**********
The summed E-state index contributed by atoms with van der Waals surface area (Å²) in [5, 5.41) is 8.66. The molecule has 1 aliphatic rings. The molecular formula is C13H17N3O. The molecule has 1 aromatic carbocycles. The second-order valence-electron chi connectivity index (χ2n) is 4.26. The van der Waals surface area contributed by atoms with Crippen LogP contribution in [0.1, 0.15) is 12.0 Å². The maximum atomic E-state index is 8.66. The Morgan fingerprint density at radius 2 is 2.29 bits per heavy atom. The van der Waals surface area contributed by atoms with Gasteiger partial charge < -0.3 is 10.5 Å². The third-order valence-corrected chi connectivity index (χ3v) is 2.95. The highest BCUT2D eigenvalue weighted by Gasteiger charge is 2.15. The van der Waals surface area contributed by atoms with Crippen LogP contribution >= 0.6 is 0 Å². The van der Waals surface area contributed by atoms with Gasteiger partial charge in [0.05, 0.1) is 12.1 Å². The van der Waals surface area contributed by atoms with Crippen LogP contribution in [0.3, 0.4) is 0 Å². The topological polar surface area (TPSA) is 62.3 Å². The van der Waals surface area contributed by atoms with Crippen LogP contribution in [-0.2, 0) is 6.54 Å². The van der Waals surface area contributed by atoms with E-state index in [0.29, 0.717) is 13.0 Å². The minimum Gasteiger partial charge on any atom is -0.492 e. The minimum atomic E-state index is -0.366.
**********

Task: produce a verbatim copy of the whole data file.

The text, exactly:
The summed E-state index contributed by atoms with van der Waals surface area (Å²) in [5, 5.41) is 8.66. The molecule has 1 aliphatic rings. The molecular formula is C13H17N3O. The molecule has 1 aromatic carbocycles. The second-order valence-electron chi connectivity index (χ2n) is 4.26. The van der Waals surface area contributed by atoms with Crippen LogP contribution in [0.1, 0.15) is 12.0 Å². The maximum atomic E-state index is 8.66. The Morgan fingerprint density at radius 2 is 2.29 bits per heavy atom. The van der Waals surface area contributed by atoms with Gasteiger partial charge < -0.3 is 10.5 Å². The third-order valence-corrected chi connectivity index (χ3v) is 2.95. The highest BCUT2D eigenvalue weighted by Gasteiger charge is 2.15. The van der Waals surface area contributed by atoms with Crippen LogP contribution >= 0.6 is 0 Å². The van der Waals surface area contributed by atoms with Gasteiger partial charge in [0.05, 0.1) is 12.1 Å². The van der Waals surface area contributed by atoms with Crippen LogP contribution in [0.3, 0.4) is 0 Å². The topological polar surface area (TPSA) is 62.3 Å². The van der Waals surface area contributed by atoms with Crippen LogP contribution in [-0.2, 0) is 6.54 Å². The van der Waals surface area contributed by atoms with E-state index in [0.29, 0.717) is 13.0 Å². The minimum Gasteiger partial charge on any atom is -0.492 e. The minimum atomic E-state index is -0.366.